Gardening

Uninvited critters and other pests

By Alberte Villeneuve
TrueNorthPerspective

Alberte Villeneuve-Sinclair is the author of "The Neglected Garden/Le jardin négligé" and "Une prière pour Hélène". Her website is www.albertevilleneuve.ca.

My daughter and son-in-law are dealing with a mess: two gaping holes in their living-room roof. You may have guessed that the perpetrator is a raccoon who wanted to build his home there. We live on the same street, at the eastern edge of Ottawa. It’s countryside. The raccoon has abandoned his project and they are left with a roof to repair.

Being a country girl, I have seen my fair share of critters. I thought you might like to hear a few of the stories that have been committed to memory and are now part of the gardening folklore of this family.

One of the stories deals with a very impertinent groundhog. As you may know, they have no shame. When I lived in Carlsbad Springs, my garden was situated behind the tool shed. Since we only had neighbors on the one side, critters could come and go as they pleased. This particular groundhog had established residence under the tool shed and had planned everything quite conveniently. One exit led to my garden where he could munch and lunch without being seen, the other exit led to the shed steps where the rascal would sun in the afternoon, the last exit led north to the open field, an emergency exit only. Now, any gardener knows how frustrating it is to find your lettuce has been munched, your bean plants have been topped. This monster had to go. There were plenty of dandelion greens in the nearby field ... I would chase it down with a broom but he had every intention of staying and defying me.

I called Natural Resources and asked if they could help. They said they could come over and trap the critter as long as I was sure it wasn’t a skunk. Having grown up on a farm, I assured them I could tell the difference between the two critters. They could trust me!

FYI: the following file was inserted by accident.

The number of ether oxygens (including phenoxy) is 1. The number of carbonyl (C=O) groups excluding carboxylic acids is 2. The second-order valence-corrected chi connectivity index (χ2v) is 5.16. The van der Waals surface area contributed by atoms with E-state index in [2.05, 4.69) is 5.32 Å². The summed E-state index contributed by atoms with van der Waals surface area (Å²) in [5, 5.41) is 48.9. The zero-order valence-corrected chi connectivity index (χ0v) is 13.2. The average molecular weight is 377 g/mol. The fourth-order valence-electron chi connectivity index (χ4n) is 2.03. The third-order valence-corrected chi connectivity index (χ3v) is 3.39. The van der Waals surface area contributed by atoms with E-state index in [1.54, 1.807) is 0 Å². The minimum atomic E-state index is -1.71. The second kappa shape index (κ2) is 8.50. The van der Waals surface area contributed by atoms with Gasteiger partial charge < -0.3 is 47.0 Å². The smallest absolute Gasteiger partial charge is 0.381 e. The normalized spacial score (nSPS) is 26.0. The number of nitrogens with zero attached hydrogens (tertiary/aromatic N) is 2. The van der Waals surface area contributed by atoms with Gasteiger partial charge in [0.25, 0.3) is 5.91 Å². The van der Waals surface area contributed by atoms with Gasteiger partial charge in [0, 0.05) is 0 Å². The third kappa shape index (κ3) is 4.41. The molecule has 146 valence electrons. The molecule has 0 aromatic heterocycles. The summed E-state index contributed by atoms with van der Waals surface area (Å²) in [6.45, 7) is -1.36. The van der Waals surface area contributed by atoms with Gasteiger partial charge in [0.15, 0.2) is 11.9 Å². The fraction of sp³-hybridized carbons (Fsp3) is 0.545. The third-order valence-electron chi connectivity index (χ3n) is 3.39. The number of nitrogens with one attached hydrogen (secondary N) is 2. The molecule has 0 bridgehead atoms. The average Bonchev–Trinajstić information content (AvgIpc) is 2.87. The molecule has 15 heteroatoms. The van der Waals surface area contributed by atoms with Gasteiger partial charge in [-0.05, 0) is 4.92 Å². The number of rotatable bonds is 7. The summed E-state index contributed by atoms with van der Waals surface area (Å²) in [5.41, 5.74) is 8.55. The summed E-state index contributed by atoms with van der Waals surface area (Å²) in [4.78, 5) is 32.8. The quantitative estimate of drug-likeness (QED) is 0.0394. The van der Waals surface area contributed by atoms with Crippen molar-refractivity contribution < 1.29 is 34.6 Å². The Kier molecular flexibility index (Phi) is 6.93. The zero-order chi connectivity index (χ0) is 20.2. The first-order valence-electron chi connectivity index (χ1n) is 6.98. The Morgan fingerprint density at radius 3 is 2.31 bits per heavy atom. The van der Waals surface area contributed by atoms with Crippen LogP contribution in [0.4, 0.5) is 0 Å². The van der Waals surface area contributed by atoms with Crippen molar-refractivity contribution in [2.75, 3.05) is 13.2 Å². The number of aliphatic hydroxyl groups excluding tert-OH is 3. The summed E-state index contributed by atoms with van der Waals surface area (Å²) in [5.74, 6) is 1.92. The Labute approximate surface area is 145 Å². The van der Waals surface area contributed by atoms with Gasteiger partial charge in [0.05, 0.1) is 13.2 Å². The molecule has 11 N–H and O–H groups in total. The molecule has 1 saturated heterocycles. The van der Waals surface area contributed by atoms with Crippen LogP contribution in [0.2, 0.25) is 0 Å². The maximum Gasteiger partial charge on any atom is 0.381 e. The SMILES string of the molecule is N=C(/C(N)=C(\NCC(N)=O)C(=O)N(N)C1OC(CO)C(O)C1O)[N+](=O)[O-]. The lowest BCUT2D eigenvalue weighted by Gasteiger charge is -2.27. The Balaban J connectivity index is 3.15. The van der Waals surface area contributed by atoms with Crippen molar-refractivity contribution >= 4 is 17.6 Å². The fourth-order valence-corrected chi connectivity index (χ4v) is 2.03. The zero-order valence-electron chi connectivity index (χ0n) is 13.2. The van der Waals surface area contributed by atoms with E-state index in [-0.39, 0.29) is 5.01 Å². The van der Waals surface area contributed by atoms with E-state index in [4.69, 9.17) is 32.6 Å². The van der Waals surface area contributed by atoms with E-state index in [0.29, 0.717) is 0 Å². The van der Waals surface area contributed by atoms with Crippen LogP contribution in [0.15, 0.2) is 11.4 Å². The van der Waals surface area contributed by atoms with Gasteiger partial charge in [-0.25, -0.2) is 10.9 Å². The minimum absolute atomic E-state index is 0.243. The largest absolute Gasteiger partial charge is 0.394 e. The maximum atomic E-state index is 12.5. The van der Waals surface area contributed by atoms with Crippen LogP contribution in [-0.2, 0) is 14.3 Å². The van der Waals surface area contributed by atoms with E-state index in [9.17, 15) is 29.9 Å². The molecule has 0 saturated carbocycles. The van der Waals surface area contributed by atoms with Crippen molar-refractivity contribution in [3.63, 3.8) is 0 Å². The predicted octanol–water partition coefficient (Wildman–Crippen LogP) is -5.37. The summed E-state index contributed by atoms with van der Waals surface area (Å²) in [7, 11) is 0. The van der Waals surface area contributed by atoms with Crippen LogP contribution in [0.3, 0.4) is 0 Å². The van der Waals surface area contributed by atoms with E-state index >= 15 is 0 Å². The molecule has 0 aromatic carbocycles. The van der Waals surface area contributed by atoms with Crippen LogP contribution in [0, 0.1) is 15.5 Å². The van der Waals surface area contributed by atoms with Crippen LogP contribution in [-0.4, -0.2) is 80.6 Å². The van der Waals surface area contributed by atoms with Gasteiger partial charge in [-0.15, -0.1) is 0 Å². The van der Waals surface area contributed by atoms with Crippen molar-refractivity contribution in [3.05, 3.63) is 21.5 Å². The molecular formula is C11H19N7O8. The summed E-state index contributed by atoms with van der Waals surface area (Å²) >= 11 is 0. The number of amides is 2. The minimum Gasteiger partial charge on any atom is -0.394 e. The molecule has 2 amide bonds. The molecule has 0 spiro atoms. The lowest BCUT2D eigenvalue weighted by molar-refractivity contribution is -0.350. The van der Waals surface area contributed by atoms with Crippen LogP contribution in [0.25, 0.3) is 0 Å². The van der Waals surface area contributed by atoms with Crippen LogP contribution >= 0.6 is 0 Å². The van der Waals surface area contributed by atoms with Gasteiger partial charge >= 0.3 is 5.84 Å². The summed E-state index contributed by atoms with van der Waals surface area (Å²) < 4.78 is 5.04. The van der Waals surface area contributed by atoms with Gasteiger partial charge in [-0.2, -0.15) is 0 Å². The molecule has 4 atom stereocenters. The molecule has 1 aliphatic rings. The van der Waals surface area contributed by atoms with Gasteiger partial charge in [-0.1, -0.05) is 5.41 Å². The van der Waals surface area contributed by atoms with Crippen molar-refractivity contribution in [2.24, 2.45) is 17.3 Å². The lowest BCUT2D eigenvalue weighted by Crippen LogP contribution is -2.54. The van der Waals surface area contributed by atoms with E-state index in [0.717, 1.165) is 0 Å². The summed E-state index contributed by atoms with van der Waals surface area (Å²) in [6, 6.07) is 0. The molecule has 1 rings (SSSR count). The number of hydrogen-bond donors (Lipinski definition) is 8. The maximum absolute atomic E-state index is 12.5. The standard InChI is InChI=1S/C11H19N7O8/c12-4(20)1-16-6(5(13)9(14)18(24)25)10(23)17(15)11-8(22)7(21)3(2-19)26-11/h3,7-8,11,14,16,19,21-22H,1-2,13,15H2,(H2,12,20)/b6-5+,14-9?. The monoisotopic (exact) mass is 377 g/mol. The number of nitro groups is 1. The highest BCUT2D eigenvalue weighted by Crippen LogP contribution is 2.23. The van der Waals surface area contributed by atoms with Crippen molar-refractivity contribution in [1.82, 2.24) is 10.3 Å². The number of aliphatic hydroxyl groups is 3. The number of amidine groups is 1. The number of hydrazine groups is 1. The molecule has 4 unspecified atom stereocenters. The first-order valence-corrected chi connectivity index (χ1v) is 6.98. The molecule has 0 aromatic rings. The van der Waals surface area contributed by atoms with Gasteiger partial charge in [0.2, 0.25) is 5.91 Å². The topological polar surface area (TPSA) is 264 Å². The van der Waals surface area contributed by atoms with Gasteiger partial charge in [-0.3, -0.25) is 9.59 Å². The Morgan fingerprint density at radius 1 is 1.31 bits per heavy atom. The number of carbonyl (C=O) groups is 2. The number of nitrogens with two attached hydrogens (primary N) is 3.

They set up the cage with tantalizing vegetarian fare which I gladly provided. This groundhog was such a glutton; it didn’t take long to get caught. I paid a fee and they took the squatter away. This latest caper amused my daughter who was then in intermediate school. While I wrote my first novel, she wrote the story of Emma, the groundhog who had planned to fatten up at the gardener’s expense so she could attract a next door male groundhog, already plump and living well. The story won her a first literary prize. She would write two more about animals, one about a squirrel, a second about her pet rabbit and our dog, Nico. A fourth one was an interesting story relating to the “Mer bleue” bog and its legends. She was even published before I was!

Squirrels have been another challenge. We had our first attic visitor while still in Carlsbad, but the biggest challenge would come when we moved to our new home, further east. We ended up with twelve red squirrels in our attic. We figured two families ... As my husband prepared to call the exterminator, I offered to take my “critter cage” out. By then, I had had enough critter experiences to invest in one. It took less than a day to catch the first squirrel. They cannot resist peanut butter! Brian gladly offered to relocate the squirrel in the local forest. When a second squirrel was caught the same day, my husband took over, claiming that was easy. We registered every catch and where the squirrel had been relocated. Twelve of them! We then had to change all the roof vents. The wire mesh barriers had been chewed away on all of them. We chose a sturdier model that had metal slits instead.